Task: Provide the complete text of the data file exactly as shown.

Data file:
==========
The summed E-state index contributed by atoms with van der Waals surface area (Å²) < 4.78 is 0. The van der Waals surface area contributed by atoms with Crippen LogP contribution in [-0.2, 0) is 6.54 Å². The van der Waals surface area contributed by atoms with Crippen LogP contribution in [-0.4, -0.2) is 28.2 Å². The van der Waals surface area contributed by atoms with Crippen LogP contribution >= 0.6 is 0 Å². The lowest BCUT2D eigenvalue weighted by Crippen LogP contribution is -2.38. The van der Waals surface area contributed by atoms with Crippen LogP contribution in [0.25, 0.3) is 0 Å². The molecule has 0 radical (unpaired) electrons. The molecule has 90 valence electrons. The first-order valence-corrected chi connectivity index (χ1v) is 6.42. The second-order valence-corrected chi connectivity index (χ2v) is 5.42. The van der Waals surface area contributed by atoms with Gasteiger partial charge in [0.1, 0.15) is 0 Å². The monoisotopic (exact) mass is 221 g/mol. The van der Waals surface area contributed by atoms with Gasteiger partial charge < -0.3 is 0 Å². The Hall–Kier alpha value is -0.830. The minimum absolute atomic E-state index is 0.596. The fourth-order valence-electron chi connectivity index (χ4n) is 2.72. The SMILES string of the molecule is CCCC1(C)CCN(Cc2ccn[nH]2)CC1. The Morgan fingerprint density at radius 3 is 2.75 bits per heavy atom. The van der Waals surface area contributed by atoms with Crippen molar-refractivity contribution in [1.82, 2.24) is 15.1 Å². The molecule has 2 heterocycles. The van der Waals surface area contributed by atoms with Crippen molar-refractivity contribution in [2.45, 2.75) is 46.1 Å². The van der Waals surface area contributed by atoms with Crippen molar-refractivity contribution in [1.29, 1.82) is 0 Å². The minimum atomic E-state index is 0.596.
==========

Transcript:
The summed E-state index contributed by atoms with van der Waals surface area (Å²) < 4.78 is 0. The van der Waals surface area contributed by atoms with Crippen LogP contribution in [-0.2, 0) is 6.54 Å². The van der Waals surface area contributed by atoms with Crippen LogP contribution in [-0.4, -0.2) is 28.2 Å². The van der Waals surface area contributed by atoms with Crippen LogP contribution >= 0.6 is 0 Å². The lowest BCUT2D eigenvalue weighted by Crippen LogP contribution is -2.38. The van der Waals surface area contributed by atoms with Crippen LogP contribution in [0.25, 0.3) is 0 Å². The molecule has 0 radical (unpaired) electrons. The molecule has 90 valence electrons. The first-order valence-corrected chi connectivity index (χ1v) is 6.42. The second-order valence-corrected chi connectivity index (χ2v) is 5.42. The van der Waals surface area contributed by atoms with Gasteiger partial charge in [0.1, 0.15) is 0 Å². The monoisotopic (exact) mass is 221 g/mol. The van der Waals surface area contributed by atoms with Gasteiger partial charge < -0.3 is 0 Å². The Hall–Kier alpha value is -0.830. The minimum absolute atomic E-state index is 0.596. The fourth-order valence-electron chi connectivity index (χ4n) is 2.72. The SMILES string of the molecule is CCCC1(C)CCN(Cc2ccn[nH]2)CC1. The Morgan fingerprint density at radius 3 is 2.75 bits per heavy atom. The van der Waals surface area contributed by atoms with Crippen molar-refractivity contribution in [1.82, 2.24) is 15.1 Å². The molecule has 2 heterocycles. The van der Waals surface area contributed by atoms with Crippen molar-refractivity contribution in [2.45, 2.75) is 46.1 Å². The van der Waals surface area contributed by atoms with Crippen molar-refractivity contribution in [1.29, 1.82) is 0 Å². The minimum atomic E-state index is 0.596.